Antibody therapy, even you… Omicron’s low-efficiency vacuum could last for months


The AP reported on the 19th (local time) that antibody treatments such as Regeneron and Lilly, which were used to respond to COVID-19, were found to be significantly less effective against Omicron, a new mutated virus.

The antibody treatment of British pharmaceutical company GlaxoSmithKline (GSK) is known to show some efficacy for Omicron, but the supply is in short supply.

There is growing concern that a ‘therapeutic vacuum’ could arise until new antibody therapeutics become widely available.

According to the AP, US biotech companies Regeneron and Eli Lilly recently announced their own research results showing that the efficacy of their antibody therapy against omicron mutations is inferior to that of existing mutants.

Antibody therapy is a method of injecting artificially created antibody proteins into the body.

For this treatment to be effective, the artificial antibody must bind to the virus’s spike protein and neutralize its ability to penetrate the body.

However, there are dozens of mutations in the spike protein of the omicron mutation, making it difficult for the antibody to exert itself.

Pharmaceutical companies immediately started developing a new antibody treatment for Omicron, but it is expected that it will take several months or more before a product is made.

In the midst of this, the AP reported that GSK and US pharmaceutical company Vir Biotechnology’s antibody treatment ‘sotrovirumab’ is attracting attention in the US as a means to counter the omicron mutation.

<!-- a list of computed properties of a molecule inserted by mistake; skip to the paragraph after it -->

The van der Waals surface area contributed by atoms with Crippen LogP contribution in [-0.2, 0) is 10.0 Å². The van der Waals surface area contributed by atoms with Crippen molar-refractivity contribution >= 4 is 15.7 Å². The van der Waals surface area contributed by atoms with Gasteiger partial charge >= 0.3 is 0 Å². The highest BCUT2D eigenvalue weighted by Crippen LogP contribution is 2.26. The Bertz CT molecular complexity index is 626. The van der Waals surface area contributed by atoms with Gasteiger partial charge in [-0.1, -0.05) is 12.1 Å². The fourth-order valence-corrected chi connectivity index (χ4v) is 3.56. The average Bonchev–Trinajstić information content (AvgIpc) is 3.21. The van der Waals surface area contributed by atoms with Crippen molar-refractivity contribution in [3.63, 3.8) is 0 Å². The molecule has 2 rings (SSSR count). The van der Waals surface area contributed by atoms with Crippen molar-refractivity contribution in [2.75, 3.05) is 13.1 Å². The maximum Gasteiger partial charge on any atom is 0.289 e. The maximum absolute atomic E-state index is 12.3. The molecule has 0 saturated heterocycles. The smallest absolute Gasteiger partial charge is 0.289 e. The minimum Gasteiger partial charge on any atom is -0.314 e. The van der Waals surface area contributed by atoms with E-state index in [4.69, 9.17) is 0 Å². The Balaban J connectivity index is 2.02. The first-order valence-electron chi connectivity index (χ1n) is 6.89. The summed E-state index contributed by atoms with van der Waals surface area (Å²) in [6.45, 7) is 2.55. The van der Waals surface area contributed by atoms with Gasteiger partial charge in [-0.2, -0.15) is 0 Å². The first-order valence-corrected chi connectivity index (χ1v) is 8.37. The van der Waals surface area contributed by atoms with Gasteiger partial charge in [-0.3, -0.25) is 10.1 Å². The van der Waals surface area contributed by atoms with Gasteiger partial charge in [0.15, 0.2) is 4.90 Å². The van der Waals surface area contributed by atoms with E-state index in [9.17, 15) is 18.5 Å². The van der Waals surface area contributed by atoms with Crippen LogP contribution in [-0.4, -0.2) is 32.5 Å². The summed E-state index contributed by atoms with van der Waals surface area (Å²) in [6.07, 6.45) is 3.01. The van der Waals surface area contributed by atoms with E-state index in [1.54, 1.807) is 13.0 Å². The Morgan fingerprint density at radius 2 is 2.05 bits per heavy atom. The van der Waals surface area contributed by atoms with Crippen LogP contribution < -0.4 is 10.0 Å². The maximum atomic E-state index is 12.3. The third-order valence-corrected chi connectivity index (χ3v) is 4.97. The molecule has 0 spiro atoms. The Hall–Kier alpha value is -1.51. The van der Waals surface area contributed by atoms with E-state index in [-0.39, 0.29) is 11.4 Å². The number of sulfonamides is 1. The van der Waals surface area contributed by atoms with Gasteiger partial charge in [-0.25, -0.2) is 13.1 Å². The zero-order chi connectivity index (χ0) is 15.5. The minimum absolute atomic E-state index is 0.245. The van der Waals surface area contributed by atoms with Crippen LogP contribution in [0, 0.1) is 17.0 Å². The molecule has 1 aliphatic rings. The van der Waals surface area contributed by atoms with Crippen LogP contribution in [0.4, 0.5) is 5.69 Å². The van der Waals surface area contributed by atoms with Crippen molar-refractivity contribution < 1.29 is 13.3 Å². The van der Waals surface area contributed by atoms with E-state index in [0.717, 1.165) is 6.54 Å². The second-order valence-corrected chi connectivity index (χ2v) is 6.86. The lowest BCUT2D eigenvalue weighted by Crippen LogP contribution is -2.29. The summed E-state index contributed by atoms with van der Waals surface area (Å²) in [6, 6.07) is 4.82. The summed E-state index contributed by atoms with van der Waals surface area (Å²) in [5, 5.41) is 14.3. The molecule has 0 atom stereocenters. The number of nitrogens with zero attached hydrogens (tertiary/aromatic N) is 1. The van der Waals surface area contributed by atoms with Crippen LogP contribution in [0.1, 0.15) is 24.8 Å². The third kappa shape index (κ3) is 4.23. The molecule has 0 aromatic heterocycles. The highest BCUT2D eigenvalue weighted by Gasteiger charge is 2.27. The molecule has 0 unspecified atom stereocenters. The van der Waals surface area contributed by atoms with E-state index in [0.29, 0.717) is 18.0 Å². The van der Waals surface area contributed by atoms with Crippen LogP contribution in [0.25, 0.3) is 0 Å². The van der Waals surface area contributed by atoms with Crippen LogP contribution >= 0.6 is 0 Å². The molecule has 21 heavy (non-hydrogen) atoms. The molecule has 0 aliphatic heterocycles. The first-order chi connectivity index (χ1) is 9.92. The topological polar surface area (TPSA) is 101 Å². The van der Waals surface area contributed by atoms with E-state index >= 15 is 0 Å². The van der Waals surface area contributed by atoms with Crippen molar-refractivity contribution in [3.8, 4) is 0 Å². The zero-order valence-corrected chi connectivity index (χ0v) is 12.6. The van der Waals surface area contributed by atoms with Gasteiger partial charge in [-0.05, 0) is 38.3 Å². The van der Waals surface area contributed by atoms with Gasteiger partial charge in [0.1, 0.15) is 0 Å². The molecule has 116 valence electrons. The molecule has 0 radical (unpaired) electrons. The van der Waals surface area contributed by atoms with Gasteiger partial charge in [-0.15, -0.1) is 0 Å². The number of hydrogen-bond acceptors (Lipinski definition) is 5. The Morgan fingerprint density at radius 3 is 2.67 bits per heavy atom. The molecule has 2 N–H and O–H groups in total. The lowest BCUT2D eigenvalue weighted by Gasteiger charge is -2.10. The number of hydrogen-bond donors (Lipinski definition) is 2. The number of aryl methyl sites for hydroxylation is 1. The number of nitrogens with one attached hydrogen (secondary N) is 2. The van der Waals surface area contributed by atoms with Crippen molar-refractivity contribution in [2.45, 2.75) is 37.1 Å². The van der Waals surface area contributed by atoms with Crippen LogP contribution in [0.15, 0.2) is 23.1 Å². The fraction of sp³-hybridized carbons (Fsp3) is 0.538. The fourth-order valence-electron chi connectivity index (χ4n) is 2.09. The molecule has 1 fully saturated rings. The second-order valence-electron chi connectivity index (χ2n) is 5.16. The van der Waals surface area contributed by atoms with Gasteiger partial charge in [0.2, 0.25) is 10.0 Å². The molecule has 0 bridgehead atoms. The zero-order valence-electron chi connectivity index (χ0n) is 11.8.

The company explains that GSK’s antibody therapy is a method that intensively attacks parts of the virus that are less likely to be mutated.

Early studies also showed positive results for Omicron, the company said.

According to the Centers for Disease Control and Prevention (CDC), 95% of daily confirmed cases in the United States are a delta mutation.

However, given that omicron mutations are spreading so rapidly, there is little theory that they will soon become the leading strains of infection across the United States.

In a situation where there is an urgent need to respond to Omicron mutations, the US federal government is supplying GSK’s antibody therapeutics to each state, even in small amounts.

A total of 55,000 doses (one dose) will be delivered to health authorities in each state by the 21st.

Authorities are advising medical staff to conserve medicines for patients suspected of having the highest risk of omicron mutation infection as supplies are limited.

Additional shipments are expected to be available until January next year.

The expected shipment volume for January is about 300,000 doses.

GSK aims to produce 2 million doses by May next year, and is also in the process of expanding production facilities.

Interest in ‘pill treatment’ is growing as antibody therapeutics are virtually excluded from Omicron’s treatment options.

Pfizer, Merck and others explain that the pills developed by them significantly reduce the risk of severe progression or death in COVID-19 patients.

The U.S. Food and Drug Administration (FDA) is considering an item approval for the pill treatment from these pharmaceutical companies.

(Photo=AP, Yonhap News)

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